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What's Up in the 8th

Summertime blues...  Only nine opinions from the 8th District last week, about half their normal output.

But, as usual, there are lessons to be learned.  Lessons for the Cleveland Police Department in the rudimentary requirements of the 4th Amendment, lessons which, if the past is prologue, will fall on deaf ears.  Lessons for judges who wish, however deservedly, to stop some of the idiocy occasioned by our "war on drugs." And a lesson for Terrell West:  third time might be the charm, but not for you.

Back in 2007, West was convicted of multiple counts of rape, kidnapping, and gross sexual imposition of his cousin, who was under 12 when the offenses were committed, but didn't report them until several years later.  The 8th District tossed his conviction because a nurse at the trial was allowed to testify that "there was a good likelihood that [the child] had been sexually abused as he described."  That was too close to expert testimony on the child's veracity, prohibited by the Supreme Court's 1989 decision in State v. Boston.  (And it didn't help the State that the 8th had reversed two earlier cases on the exact same testimony by the exact same nurse.)  West's case went back for trial, and second time around it wound up with a hung jury.  In State v. West, the court tackles the consequences of the third trial:  guilty on all counts, with consecutive life sentences.

The nurse's testimony is the focus of this appeal, too, but the court finds that West "fails to distinguish between expert testimony that a child witness is telling the truth and evidence which bolsters a child's credibility insofar as it supports the prosecution's efforts to prove that a child has been abused," and here, the nurse merely testified that many child sex abuse victims delay reporting the abuse.  That's probably the correct conclusion -- the testimony certainly wasn't as egregious as that during the first trial -- but it points to the fine line that Boston draws:  "I concluded that the child was telling the truth about being sexually abused" is prohibited, but "I concluded that the child was sexually abused" is not, and neither is much of anything else.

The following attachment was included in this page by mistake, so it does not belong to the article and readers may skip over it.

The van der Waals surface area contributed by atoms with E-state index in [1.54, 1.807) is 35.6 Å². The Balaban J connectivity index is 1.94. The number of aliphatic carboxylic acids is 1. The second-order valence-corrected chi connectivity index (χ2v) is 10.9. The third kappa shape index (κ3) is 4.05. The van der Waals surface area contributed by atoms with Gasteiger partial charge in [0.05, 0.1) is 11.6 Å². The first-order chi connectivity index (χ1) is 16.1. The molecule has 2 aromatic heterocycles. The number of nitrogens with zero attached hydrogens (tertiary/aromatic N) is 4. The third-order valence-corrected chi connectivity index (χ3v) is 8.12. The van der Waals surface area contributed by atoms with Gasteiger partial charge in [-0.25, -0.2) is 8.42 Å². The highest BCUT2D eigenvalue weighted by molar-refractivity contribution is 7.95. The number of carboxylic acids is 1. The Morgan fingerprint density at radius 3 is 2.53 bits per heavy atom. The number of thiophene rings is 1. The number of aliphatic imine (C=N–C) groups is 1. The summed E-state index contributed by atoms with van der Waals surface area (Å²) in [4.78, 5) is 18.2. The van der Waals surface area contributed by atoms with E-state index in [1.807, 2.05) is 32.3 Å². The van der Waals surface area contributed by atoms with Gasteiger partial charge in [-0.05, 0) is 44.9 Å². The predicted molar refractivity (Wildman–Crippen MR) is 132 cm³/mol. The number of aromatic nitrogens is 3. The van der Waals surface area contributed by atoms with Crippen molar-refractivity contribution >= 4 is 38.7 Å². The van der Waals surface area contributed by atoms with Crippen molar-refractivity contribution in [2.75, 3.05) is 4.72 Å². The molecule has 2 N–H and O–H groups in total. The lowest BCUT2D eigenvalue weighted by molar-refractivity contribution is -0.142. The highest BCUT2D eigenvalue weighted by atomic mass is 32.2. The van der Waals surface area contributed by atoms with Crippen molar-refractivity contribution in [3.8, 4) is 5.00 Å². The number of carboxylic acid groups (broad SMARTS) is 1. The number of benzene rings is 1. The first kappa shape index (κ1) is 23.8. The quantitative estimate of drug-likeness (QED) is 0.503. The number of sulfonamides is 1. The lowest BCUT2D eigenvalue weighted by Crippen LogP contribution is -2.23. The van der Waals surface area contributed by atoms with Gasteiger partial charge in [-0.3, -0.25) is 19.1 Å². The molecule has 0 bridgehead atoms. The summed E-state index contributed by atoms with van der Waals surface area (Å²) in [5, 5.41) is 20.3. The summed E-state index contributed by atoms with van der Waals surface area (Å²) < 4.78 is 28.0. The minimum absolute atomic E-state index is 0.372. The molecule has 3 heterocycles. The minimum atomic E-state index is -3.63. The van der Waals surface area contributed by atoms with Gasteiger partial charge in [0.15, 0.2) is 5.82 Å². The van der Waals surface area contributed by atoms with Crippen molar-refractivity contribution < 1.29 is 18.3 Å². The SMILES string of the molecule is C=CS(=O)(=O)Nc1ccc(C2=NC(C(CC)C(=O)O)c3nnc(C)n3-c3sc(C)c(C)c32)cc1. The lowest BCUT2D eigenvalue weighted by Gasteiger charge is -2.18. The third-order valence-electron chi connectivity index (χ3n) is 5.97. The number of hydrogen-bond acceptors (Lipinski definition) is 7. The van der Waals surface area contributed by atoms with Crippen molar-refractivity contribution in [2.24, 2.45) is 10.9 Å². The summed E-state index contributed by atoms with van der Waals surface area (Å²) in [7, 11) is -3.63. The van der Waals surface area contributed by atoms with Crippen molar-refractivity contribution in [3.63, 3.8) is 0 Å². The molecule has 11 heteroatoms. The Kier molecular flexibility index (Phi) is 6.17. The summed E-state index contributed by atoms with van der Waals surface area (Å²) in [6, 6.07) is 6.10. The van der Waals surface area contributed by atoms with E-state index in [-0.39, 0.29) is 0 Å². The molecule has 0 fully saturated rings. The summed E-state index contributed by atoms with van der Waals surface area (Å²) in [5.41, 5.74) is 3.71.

The Gotcha Inn makes its third appearance in 8th District decisions.  The first was two years ago in State v. Cantie, where Cantie was "enjoying his evening" at the bar before being arrested for having a weapon under disability, and the second earlier this year in State v. Frazier, which involved a shooting at the establishment.  So it comes as little surprise that the Inn's third appearance, in State v. Sweeney, is in the context of the police arriving to serve a temporary restraining order to close down the place.  Accompanied by a SWAT team, no less.  For "officer safety."

If you read 4th Amendment decisions, "officer safety" goes a long toward justifying, or at least attempting to do so, a wide variety of police conduct.  And so it is here.  Sweeney was one of the 50 to 75 patrons in the establishment when the police arrived, and although the detective in charge testified at the hearing on the motion to suppress that he had no reason to believe that anything in the order gave him the right to detain the patrons, detain them is just what he did:  first, to conduct a patdown search of each patron for weapons, and then for another ten minutes or so to conduct a warrant check.  Sweeney passed the first, but flunked the second, and a closer search revealed him in possession of drugs.